Muslims offer prayers in front of the historic Taj Mahal on Eid al-Fitr in Agra, India, Wednesday, Aug. 31, 2011. Eid al-Fitr is a holiday marking the end of the holy month of Ramadan, which is observed by millions of Muslims around the world. (AP Photo/Pawan Sharma)
At sunset on Monday, the Islamic month of Ramadan begins. This holy month is when most Muslims fast from dawn to dark, abstaining from food, drink, sexual relations, and other actions as a way of providing for purification and reflection to be closer to Allah and to understand aspects of suffering.
Fasting is one of the five pillars of Islam. Muslims traditionally also stop fighting during Ramadan to focus on the sacred.
Muslims at the Fatemah Islamic Center, 3303 Holland-Sylvania Rd., will gather every night during Ramadan to break their fast and have social time.
Sheik Rahim Al-Saedy, the imam at this Shia Islamic congregation (Shia Muslims differ from Sunnis, which is the predominant branch for Toledo-area Muslims, based on a difference in leadership recognition in the early years of the faith), said that at Fatemah, there will be English instruction for children, Arabic lectures for adults with some invited scholars, readings from the Quran, and food every night.
The center is open from 7 p.m. or 8 p.m. “to whenever people leave,” the imam said.
“Some people socialize longer than others. Some people have work and school, some don’t,” Clay Chiarelott, the center’s board president, added.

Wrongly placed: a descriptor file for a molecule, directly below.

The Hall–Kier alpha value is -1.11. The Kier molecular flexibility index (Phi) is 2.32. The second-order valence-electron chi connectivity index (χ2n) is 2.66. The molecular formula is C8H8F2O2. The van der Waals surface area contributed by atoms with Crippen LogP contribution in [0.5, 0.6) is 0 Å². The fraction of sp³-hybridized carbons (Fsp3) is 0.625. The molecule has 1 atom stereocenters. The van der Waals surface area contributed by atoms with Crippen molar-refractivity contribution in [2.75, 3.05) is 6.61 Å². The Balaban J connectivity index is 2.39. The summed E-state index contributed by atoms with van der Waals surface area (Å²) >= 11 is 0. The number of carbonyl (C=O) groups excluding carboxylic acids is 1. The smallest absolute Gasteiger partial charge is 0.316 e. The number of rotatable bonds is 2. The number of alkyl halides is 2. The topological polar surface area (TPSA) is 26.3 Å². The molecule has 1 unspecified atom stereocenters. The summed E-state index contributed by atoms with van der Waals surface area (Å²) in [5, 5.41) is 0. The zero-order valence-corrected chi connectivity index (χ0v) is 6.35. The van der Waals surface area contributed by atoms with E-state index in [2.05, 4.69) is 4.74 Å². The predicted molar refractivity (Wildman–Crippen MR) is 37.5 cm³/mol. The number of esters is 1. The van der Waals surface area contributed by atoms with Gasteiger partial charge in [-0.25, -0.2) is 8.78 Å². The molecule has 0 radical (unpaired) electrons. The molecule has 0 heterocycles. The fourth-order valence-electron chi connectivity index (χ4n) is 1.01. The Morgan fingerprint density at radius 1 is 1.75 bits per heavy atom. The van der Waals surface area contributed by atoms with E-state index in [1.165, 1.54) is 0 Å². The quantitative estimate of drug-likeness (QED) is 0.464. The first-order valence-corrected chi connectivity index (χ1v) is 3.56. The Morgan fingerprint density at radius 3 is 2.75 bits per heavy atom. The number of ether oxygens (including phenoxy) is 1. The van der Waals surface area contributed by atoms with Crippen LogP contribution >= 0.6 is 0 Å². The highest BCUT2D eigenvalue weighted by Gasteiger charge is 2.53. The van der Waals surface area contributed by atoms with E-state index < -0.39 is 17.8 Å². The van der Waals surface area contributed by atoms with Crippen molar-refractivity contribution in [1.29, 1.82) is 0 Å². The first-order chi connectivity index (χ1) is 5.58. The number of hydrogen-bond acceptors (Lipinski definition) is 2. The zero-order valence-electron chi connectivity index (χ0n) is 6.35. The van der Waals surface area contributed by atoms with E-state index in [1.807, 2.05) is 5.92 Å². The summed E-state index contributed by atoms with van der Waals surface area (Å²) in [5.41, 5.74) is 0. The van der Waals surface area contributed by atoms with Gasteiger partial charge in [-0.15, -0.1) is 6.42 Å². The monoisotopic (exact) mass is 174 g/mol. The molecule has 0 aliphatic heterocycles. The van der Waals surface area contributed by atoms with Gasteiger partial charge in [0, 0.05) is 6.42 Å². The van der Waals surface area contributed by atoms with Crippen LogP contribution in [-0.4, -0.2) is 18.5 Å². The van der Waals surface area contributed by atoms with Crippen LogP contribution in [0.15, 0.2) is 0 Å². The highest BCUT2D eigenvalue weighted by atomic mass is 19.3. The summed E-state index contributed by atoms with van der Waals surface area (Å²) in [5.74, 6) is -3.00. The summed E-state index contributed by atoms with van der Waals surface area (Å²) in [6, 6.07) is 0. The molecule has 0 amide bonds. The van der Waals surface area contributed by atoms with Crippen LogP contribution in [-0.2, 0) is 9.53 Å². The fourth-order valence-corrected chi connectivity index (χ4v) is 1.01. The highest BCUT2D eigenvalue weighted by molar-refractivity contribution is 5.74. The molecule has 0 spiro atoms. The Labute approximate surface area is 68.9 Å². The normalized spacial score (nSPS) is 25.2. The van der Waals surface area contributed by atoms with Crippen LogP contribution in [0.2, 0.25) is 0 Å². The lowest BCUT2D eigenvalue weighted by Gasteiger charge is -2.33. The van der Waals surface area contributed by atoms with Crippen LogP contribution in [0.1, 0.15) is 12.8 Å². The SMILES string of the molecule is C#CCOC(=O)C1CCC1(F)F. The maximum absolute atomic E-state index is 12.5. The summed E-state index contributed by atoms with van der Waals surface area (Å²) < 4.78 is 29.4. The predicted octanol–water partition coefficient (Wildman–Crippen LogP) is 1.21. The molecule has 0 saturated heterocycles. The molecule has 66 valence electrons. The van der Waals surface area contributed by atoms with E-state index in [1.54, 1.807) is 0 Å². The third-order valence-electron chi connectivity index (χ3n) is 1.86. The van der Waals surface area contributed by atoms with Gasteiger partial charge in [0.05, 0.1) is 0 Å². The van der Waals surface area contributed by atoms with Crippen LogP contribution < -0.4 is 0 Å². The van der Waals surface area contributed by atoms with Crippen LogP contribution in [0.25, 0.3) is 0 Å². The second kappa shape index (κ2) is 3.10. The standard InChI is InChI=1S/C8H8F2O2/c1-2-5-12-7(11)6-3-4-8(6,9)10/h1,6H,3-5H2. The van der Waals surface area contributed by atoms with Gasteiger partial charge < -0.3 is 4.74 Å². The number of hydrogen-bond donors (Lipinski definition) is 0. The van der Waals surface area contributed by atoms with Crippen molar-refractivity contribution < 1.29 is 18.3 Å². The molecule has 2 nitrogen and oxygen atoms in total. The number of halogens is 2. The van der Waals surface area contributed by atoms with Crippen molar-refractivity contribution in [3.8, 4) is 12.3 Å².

Fatemah Islamic Center has been incorporated as a nonprofit organization for nearly a year and a half, Mr. Chiarelott said. Though around 160 people have participated in activities, typically between 20 and 40 people worship at services.
The big weekly worship service is held Thursday nights as the day of prayer begins at sunset. The Islamic calendar is based on the moon’s cycle rather than the sun’s, and a year is about 354 days, so months do not always fall in the same season.
Sheik Rahim came to Fatemah Islamic Center after assisting at the Mosque of Imam Ali in Lambertville, Mich. He was in Kentucky before that, but he was born in Iraq.
During Operation Desert Storm, he said, the U.S. Army came to his state and he went with the Army to Baghdad. When the Army withdrew without overthrowing Saddam Hussein, Sheik Rahim was among 70,000 people who went to a refugee camp in Saudi Arabia, and he lived there from 1991 to 1997. In 1997 he moved to Kentucky, and he has been in Toledo about five years.
During Ramadan, the imam said, everyone has a special assignment “not to make a sin and to be nice to people, to be nice with your family because this is the month to show what we call your soul, everything in your heart, you have to open to people.”
Non-Muslims might not understand, which can make things awkward. “Sometimes coworkers will try to be nice and offer lunch, not knowing” Mr. Chiarelott said. “As Muslims we don’t want to be rude, but we have to turn it down.”